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From David Kincaid <kincaid.d...@gmail.com>
Subject Re: cTakes Annotation Comparison
Date Fri, 19 Dec 2014 13:58:59 GMT
Thanks for this, Bruce! Very interesting work. It confirms what I've seen
in my small tests that I've done in a non-systematic way. Did you happen to
capture the number of false positives yet (annotations made by cTAKES that
are not in the human adjudicated standard)? I've seen a lot of dictionary
hits that are not actually entity mentions, but I haven't had a chance to
do a systematic analysis (we're working on our annotated gold standard
now). One great example is the antibiotic "Today". Every time the word
today appears in any text it is annotated as a medication mention when it
almost never is being used in that sense.

These results by themselves are quite disappointing to me. Both the
UMLSProcessor and especially the FastUMLSProcessor seem to have pretty poor
recall. It seems like the trade off for more speed is a ten-fold (or more)
decrease in entity recognition.

Thanks again for sharing your results with us. I think they are very useful
to the project.

- Dave

On Thu, Dec 18, 2014 at 5:06 PM, Bruce Tietjen <
bruce.tietjen@perfectsearchcorp.com> wrote:
>
> Actually, we are working on a similar tool to compare it to the human
> adjudicated standard for the set we tested against.  I didn't mention it
> before because the tool isn't complete yet, but initial results for the set
> (excluding those marked as "CUI-less") was as follows:
>
> Human adjudicated annotations: 4591 (excluding CUI-less)
>
> Annotations found matching the human adjudicated standard
> UMLSProcessor                  2245
> FastUMLSProcessor           215
>
>
>
>
>
>
>  [image: IMAT Solutions] <http://imatsolutions.com>
>  Bruce Tietjen
> Senior Software Engineer
> [image: Mobile:] 801.634.1547
> bruce.tietjen@imatsolutions.com
>
> On Thu, Dec 18, 2014 at 3:37 PM, Chen, Pei <Pei.Chen@childrens.harvard.edu
> >
> wrote:
> >
> > Bruce,
> > Thanks for this-- very useful.
> > Perhaps Sean Finan comment more-
> > but it's also probably worth it to compare to an adjudicated human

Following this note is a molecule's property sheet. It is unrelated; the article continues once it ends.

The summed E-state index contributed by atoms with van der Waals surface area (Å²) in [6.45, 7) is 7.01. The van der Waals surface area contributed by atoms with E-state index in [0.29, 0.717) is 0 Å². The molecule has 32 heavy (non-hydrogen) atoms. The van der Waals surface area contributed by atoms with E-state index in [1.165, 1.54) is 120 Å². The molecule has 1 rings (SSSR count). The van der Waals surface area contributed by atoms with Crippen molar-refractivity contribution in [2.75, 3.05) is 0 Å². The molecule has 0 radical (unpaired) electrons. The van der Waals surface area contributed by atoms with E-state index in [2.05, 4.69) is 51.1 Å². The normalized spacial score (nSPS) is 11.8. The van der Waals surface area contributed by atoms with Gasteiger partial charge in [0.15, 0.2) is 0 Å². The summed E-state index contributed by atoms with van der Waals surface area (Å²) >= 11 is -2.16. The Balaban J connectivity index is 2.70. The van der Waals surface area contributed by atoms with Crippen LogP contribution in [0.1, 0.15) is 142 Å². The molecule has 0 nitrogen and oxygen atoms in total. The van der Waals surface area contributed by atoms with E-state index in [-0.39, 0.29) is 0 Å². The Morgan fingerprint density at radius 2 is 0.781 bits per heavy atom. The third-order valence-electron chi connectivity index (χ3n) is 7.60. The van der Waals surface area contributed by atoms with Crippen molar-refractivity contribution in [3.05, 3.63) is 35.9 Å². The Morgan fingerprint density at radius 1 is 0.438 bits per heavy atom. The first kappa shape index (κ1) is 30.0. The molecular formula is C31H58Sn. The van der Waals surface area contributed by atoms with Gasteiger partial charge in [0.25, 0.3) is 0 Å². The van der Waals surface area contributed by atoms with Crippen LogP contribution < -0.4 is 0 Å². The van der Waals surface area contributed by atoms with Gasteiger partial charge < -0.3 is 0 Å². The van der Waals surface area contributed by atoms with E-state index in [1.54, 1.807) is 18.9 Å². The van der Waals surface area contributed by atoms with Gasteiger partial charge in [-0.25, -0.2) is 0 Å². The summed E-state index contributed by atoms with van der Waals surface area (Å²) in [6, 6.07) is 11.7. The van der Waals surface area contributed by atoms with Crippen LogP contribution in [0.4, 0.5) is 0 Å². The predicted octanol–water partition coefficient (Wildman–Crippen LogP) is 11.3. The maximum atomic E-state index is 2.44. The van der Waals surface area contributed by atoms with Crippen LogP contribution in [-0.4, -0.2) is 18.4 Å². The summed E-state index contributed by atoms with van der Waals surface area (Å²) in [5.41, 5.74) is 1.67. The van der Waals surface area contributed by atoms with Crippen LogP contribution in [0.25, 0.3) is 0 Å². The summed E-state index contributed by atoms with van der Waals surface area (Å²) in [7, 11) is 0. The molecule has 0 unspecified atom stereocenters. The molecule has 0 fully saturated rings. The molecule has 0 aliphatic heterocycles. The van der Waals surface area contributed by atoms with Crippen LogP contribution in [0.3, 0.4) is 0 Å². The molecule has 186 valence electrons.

> > annotated gold standard.
> >
> > --Pei
> >
> > -----Original Message-----
> > From: Bruce Tietjen [mailto:bruce.tietjen@perfectsearchcorp.com]
> > Sent: Thursday, December 18, 2014 1:45 PM
> > To: dev@ctakes.apache.org
> > Subject: cTakes Annotation Comparison
> >
> > With the recent release of cTakes 3.2.1, we were very interested in
> > checking for any differences in annotations between using the
> > AggregatePlaintextUMLSProcessor pipeline and the
> > AggregatePlanetextFastUMLSProcessor pipeline within this release of
> cTakes
> > with its associated set of UMLS resources.
> >
> > We chose to use the SHARE 14-a-b Training data that consists of 199
> > documents (Discharge  61, ECG 54, Echo 42 and Radiology 42) as the basis
> > for the comparison.
> >
> > We decided to share a summary of the results with the development
> > community.
> >
> > Documents Processed: 199
> >
> > Processing Time:
> > UMLSProcessor           2,439 seconds
> > FastUMLSProcessor    1,837 seconds
> >
> > Total Annotations Reported:
> > UMLSProcessor                  20,365 annotations
> > FastUMLSProcessor             8,284 annotations
> >
> >
> > Annotation Comparisons:
> > Annotations common to both sets:                                  3,940
> > Annotations reported only by the UMLSProcessor:         16,425
> > Annotations reported only by the FastUMLSProcessor:    4,344
> >
> >
> > If anyone is interested, following was our test procedure:
> >
> > We used the UIMA CPE to process the document set twice, once using the
> > AggregatePlaintextUMLSProcessor pipeline and once using the
> > AggregatePlaintextFastUMLSProcessor pipeline. We used the WriteCAStoFile
> > CAS consumer to write the results to output files.
> >
> > We used a tool we recently developed to analyze and compare the
> > annotations generated by the two pipelines. The tool compares the two
> > outputs for each file and reports any differences in the annotations
> > (MedicationMention, SignSymptomMention, ProcedureMention,
> > AnatomicalSiteMention, and
> > DiseaseDisorderMention) between the two output sets. The tool reports the
> > number of 'matches' and 'misses' between each annotation set. A 'match'
> is
> > defined as the presence of an identified source text interval with its
> > associated CUI appearing in both annotation sets. A 'miss' is defined as
> > the presence of an identified source text interval and its associated CUI
> > in one annotation set, but no matching identified source text interval
> and
> > CUI in the other. The tool also reports the total number of annotations
> > (source text intervals with associated CUIs) reported in each annotation
> > set. The compare tool is in our GitHub repository at
> > https://github.com/perfectsearch/cTAKES-compare
> >
>

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